India’s pre-eminent racquet-wielder Dipika Pallikal would be treading the sunset of her now luminescent career.
If squash is to make its much sought-after Olympic debut in the 2020 Olympics, India’s pre-eminent racquet-wielder Dipika Pallikal would be treading the sunset of her now luminescent career. But she would still be the central figure in Indian squash, for she, by breaching into the top 10 in the world rankings, has set a precedent for fledging squash players in the country.
The 21-year-old’s career graph makes for an impressive reading — one of a steady trudge than steep ascent — but the efforts that went behind the making of world number 10 Dipika Pallikal warrants as much notice. She started off at the Indian Squash Academy, the basics imbibed to her by the gregarious Major Maniam, technical director of the Academy, and nurtured by national coach Cyrus Poncha. Until 16, she was a regular trainee at the Academy.
Had she stayed put, she would have still been a competitive proposition, but whether she would have raised the versatility in her game to such a level as this would be debatable. The Egyptian expedition, under Amir Wagih, lent more craft and guile into her armoury, besides wringing a splash of Egypt’s artistry. She left Egypt a considerably improved player, capable of an odd upset or two.
The switch to Australia, under the tutelage of five-time world champion Sarah Fitz-Gerald, saw her game enhance further. The brazen edges were smoothed off and her often phlegmatic temperament was modulated to more acceptable levels. The enhancements in her game per say are more than visible, but it’s the mind that’s making more of a difference to Dipika’s game. Whence once she was prone to bouts of petulance, she now has the typical Aussie remorselessness to mow down her opponent till the match ball. While the swing and volleying are the most perceptible changes, her coach believes she’s greatly improved her body language, crucial in a sport where players try bossing over their opponents and mark their territories.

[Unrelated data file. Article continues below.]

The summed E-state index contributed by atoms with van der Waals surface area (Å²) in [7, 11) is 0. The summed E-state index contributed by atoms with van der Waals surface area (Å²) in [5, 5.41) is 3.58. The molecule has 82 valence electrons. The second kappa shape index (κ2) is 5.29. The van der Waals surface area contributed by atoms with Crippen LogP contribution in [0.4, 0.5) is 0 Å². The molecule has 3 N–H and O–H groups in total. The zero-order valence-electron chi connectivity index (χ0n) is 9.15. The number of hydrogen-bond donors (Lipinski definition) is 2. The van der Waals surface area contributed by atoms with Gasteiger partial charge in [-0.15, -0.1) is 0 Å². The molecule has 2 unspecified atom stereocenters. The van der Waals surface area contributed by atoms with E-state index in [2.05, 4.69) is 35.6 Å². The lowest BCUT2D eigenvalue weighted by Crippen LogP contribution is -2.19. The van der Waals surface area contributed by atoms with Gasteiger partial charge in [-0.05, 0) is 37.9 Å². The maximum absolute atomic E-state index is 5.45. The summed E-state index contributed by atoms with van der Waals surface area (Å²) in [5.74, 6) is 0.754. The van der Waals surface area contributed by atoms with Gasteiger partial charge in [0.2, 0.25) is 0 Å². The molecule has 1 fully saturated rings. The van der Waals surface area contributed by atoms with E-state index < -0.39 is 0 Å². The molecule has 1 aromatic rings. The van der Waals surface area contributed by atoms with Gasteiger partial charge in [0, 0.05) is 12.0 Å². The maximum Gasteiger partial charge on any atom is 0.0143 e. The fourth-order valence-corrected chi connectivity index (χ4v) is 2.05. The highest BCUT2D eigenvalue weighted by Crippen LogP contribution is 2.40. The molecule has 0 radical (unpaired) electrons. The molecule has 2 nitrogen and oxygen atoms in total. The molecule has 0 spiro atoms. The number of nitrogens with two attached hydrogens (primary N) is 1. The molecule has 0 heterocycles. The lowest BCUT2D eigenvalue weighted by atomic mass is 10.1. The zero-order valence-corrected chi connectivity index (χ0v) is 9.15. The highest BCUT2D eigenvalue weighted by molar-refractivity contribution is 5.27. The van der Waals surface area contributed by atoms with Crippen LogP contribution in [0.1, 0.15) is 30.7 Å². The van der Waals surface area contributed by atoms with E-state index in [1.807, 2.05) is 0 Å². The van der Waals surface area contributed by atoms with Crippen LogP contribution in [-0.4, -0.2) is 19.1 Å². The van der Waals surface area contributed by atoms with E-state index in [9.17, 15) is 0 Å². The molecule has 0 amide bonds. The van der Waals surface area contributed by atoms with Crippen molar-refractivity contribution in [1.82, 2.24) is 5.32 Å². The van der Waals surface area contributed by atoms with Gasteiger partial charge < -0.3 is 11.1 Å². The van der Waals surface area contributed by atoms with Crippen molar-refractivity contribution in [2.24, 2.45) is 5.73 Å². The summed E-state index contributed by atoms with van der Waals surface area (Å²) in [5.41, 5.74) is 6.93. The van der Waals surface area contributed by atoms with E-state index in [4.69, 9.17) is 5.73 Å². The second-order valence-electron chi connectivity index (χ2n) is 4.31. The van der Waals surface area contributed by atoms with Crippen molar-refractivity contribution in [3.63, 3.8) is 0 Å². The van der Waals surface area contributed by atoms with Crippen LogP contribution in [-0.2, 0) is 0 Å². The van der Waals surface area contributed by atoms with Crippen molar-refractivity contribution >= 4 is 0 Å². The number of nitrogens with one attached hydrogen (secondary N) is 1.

Dipika’s is an ideal template for her successors; thankfully the Academy has guaranteed Indian squash of a decent supply chain. For example, Anaka Alankamony, the brightest young star on India’s squash horizon. Only 18, she already owns a couple of WISPA titles and a career-best ranking of 59 (June 2010). Though academics did hamper her progress, she has crept her way back into the top 75, and looks set for a promising future. An overseas stint a la Dipika could only better her game and add new dimensions to her already rich array of strokes. Her game has the pre-requisites to blossom at the highest level, only that she lacks sufficient exposure, which overseas programs could sufficiently equip her with.
Aparajitha Balamurukan is another up-and-coming Academy product, though after reaching a career-best ranking of 77 in 2010, her ranking has dropped to a middling 135 at the latest. Provided she can compete in more tournaments, her ranking too could improve.
Perhaps the most hyped-about youngster is 15-year-old Harshit Kaur Jawanda from Delhi, who is already in the national reckoning. And any routine visit to the ISA in Chetpet will leave you gasping with young squash players training rigorously. The talent pool is more than perceptible, while in Dipika they have they found the stimulus. And that would be Dipika’s lasting legacy to the game, to inspire a generation to a sport that craves for global attention.